Michael McFaul, senior director of Russian and Eurasian Affairs at the National Security Council under the President of the United States, is seen as a very likely candidate to become the next U.S. ambassador to Russia. His interview with Radio Liberty has confirmed that human rights and civil liberties will remain a priority for the United States.
Last week in the bilateral US-Russian consultations McFaul held the chair of the United States Mission. Consultations were held in Washington, DC, raised issues of immigration issues to the protection of children's rights. The Russian side was headed by Vladislav Surkov, first deputy head of the presidential administration, Dmitry. Medvedev.
In an interview with Michael McFaul gave Radio Liberty, among the most important moments of consultation, he called the issue of reform in the Russian prison system. The discussion, in particular, the case raised the death in prison of a Russian lawyer Sergei Magnitsky. Magnitsky was trying to draw attention to the practice of a conspiratorial "capture" of the police and tax authorities the most lucrative and exciting private companies. Lawyer died in prison because he had not timely health care. According to the Americans, the history of Magnitsky will test how well the Russian government to fulfill its zabavazanni abide by the rule of law.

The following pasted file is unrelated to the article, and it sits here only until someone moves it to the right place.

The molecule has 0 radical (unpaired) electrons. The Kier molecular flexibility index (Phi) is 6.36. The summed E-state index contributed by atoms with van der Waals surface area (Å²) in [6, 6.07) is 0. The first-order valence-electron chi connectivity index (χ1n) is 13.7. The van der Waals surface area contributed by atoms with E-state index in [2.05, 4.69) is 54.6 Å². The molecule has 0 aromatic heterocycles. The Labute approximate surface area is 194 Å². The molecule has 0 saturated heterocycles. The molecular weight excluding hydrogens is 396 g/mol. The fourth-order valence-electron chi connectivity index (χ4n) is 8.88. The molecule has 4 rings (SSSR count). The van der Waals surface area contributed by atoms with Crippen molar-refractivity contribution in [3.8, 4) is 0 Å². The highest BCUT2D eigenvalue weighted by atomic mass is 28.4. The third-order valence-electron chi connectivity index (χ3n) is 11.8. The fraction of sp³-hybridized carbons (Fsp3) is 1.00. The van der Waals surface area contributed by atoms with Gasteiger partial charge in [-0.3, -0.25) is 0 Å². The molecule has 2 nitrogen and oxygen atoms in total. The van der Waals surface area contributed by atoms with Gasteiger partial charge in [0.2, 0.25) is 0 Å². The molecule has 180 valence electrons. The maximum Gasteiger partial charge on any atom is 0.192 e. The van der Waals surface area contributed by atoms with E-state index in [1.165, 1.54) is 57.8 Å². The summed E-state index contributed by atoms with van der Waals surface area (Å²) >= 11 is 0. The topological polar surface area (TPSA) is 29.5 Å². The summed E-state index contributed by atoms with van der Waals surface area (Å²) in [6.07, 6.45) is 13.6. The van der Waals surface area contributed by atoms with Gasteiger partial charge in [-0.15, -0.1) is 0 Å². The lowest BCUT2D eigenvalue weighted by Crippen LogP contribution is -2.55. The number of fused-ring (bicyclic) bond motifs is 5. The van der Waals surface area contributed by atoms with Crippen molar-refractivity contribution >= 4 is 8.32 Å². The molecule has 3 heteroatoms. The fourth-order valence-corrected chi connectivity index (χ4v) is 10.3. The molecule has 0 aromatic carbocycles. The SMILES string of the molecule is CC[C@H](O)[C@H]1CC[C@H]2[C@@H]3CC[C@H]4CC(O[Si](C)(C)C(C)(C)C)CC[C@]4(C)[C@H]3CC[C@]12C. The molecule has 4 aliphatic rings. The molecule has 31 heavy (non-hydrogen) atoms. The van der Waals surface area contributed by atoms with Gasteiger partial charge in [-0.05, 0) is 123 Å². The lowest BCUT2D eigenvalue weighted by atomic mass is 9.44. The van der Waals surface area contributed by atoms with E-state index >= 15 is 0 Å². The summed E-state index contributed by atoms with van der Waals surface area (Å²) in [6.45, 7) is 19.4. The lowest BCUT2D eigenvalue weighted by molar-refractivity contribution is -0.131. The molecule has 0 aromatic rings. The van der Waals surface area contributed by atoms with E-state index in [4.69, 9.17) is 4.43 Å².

McFaul: We had a very long discussion about the case of Magnitsky, with the participation of representatives of civil society. Together we questioned Mr. Surkov and other Russian officials.
According to McFaul, Russian officials called the case "a tragedy" and claimed that the new law is to warn against its recurrence. Says McFaul, for many participants in the discussion that was not enough:
McFaul: I think the other in response to react in such a way that it is one thing to have a law, and another thing, people, responsible for it, have not been punished.
McFaul's remarks coincided in time with the steps of the U.S. Congress, who introduced a bill on sanctions against 60 Russian officials related to the Magnitsky case.